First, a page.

If you love fishing on boats or kayak, polarized fishing sunglasses are not enough to see under the deep water and help you catch the fish: you’ll definitely need extra help! If you want to spot the fish in deep bodies of water, you should consider buying a fish finder. Using a fish finder to locate fish can make your trips more fun. A fish finder will prevent you to drive aimlessly in sea or lakes, because it will provide a graphic image of the water and bottom under the boat. You will just have to drop your line when you encounter the fish. A quality fish finder is worth the investment and it’s an indispensable tool for sports fishermen. However, fish finders may be difficult to read, especially if you’ve never used one before. In this article we’ll see how to use this essential tool for fishing and its main characteristics.
What is a fish finder?
A fish finder is a sonar tool which helps locating the fish. Sonar stands for Sound Navigation and Ranging. Depending on the model you choose, a fish finder can be equipped with GPS, marine radar and a compass to help you find the way when you’re on a boat or kayak. Fish finders use sound to locate objects underwater. They work by sending out sound pulses and waiting for an echo. The frequencies used vary, ranging from very low (infrasonic) to very high (ultrasonic).
How to install a fish finder?
Here is a great infographic with great tips to install your fish finder on your boat or kayak!
Please include attribution to https://fishfindingguide.com with this graphic.
Does a fish finder help?
If you’re out in the open water, your eyes are not enough to spot where the fish are. If you’re looking for a big catch, a fish finder can help immensely, because it can also show you the dimension of the fish you’re observing. Fish finders are useful both in shallow and deep water. With side angle fish finders and wider angle transducer cones, you can detect fish in water as shallow as ten feet. This tool will also help to determine the depth of the bottom: many fish finders have a depth sensor, so you’re able to tell how deep the water is. Knowing the depth of the water is helpful to understand the types of fish in the environment and what to expect below. The depth is usually shown on the top left of the fish finder’s screen. The GPS option is also useful to locate and come back to the same spot you’ve been before, in case you find a good fishy area.
How to choose a fish finder
There are three types of fish finders: with down scan, side scan and those combining the two technologies. Down-scan fish finders scan directly below the boat, while side-scan provides an image of the sides of the boat. Choosing can be tricky. You need to consider the kind of fishing you do. Side scan is usually more helpful to explore sea wrecks or looking for a catch in fishing lakes with heavy weed lines. When buying a fish finder it’s best to buy one with a big screen. Screens range from 3.5″ to 16″. A 9″ is a good mid-range option. Check pixels too make sure you have a good quality picture. If you plan to use it on kayaks, a bigger screen is less important. Opt for a lightweight and waterproof model, or add a waterproof case.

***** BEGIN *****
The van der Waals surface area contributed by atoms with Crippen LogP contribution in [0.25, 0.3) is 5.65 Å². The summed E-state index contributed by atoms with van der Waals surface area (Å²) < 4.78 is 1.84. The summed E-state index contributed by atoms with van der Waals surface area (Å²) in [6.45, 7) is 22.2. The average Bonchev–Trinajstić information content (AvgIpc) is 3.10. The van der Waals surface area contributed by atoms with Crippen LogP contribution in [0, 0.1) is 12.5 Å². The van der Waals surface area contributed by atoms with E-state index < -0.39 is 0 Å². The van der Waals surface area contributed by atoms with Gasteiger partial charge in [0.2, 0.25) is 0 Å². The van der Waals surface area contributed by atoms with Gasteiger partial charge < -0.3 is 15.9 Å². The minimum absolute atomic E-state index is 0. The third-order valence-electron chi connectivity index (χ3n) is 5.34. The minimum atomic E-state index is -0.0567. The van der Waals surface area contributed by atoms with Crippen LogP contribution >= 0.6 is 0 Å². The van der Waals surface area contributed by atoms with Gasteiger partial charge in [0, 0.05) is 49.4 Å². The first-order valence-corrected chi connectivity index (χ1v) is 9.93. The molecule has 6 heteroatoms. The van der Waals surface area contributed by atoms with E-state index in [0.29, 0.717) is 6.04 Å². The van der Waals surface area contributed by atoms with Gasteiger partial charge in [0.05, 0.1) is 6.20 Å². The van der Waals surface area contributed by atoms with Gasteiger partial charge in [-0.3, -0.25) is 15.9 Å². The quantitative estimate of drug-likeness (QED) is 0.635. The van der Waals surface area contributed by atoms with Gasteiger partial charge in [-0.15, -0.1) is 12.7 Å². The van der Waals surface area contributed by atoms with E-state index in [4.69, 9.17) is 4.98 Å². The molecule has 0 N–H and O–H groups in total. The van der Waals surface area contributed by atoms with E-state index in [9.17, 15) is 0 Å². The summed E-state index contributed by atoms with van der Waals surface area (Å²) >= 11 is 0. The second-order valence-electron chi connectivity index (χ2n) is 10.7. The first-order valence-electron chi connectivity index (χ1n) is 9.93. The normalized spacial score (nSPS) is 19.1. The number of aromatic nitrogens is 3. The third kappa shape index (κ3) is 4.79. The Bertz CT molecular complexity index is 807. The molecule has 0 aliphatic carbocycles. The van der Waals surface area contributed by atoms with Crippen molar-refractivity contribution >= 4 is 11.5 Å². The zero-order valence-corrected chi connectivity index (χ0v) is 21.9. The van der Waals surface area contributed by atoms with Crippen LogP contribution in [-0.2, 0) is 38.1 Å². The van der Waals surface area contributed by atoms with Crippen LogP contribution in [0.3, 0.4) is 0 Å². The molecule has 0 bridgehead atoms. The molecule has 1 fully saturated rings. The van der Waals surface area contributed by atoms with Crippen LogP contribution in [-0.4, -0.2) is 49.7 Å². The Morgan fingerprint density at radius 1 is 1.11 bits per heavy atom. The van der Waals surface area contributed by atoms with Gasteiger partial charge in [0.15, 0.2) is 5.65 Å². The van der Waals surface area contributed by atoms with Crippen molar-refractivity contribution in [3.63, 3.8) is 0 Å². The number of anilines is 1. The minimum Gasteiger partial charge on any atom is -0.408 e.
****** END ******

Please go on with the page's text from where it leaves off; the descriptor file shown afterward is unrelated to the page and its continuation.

How to read a fish finder?
Reading fish finders is not easy at first, but it’s crucial to learn how to do it properly before going out fishing, otherwise you won’t be able to use your device. Some fish finders support color, while others are only available in grayscale. Fish finders with colors use them to visually represent information. Dense and hard objects will return a stronger echo. If the returning echo is strong, then the color used on the display will be darker. The seabed, or the bottom of the body of water, is often shown as the darkest object. Some tools will be able to show you an icon of the fish. This is the case for Fish-ID technology, which converts the raw data into a user-friendly interface. Some advances Fish-ID devices will even display different symbols for plants, rocks or schools of fish. The downside is that they’re usually less accurate and sometimes will show seaweeds as a school of fish, or a rock as a plant.
Arch fish finders are more precise, but will only return you raw data as a series of arches and lines. You will need to interpret them on your own. A common mistake many fishermen make is to believe that a long arch means a big fish. Length does not represent the fish: to understand how big it is you should look at the arch width. No matter if the arch is short, if the line is thick, it probably comes from a big fish. Also, arches can be half or full. A half arch doesn’t mean a small fish. Again, its width is your best clue. There are many different models out there: before going out fishing, be sure to read the fish finder manual carefully. To read the data carefully and be able to find and catch fish, you will need both preparation and experience. Fish finders are incredibly valuable tools: the more you learn about how to use them, the more successful your fishing trips will be.
Fish finders are useful tools that will allow you to quickly discover fish and make your fishing trip a better experience. They can be intimidating in terms of how to use them, but if you’re tired of going home empty-handed you should consider investing in a good fish finder. This device will also let you to understand what you are doing good or wrong when fishing, and learn from your mistakes. If you often catch fish in a certain spot, or catch none in another, a fish finder will show you why, allowing you to replicate the conditions of your success. Once you know how to read the information, you’ll have a better view of your environment and make the most of your fishing trips.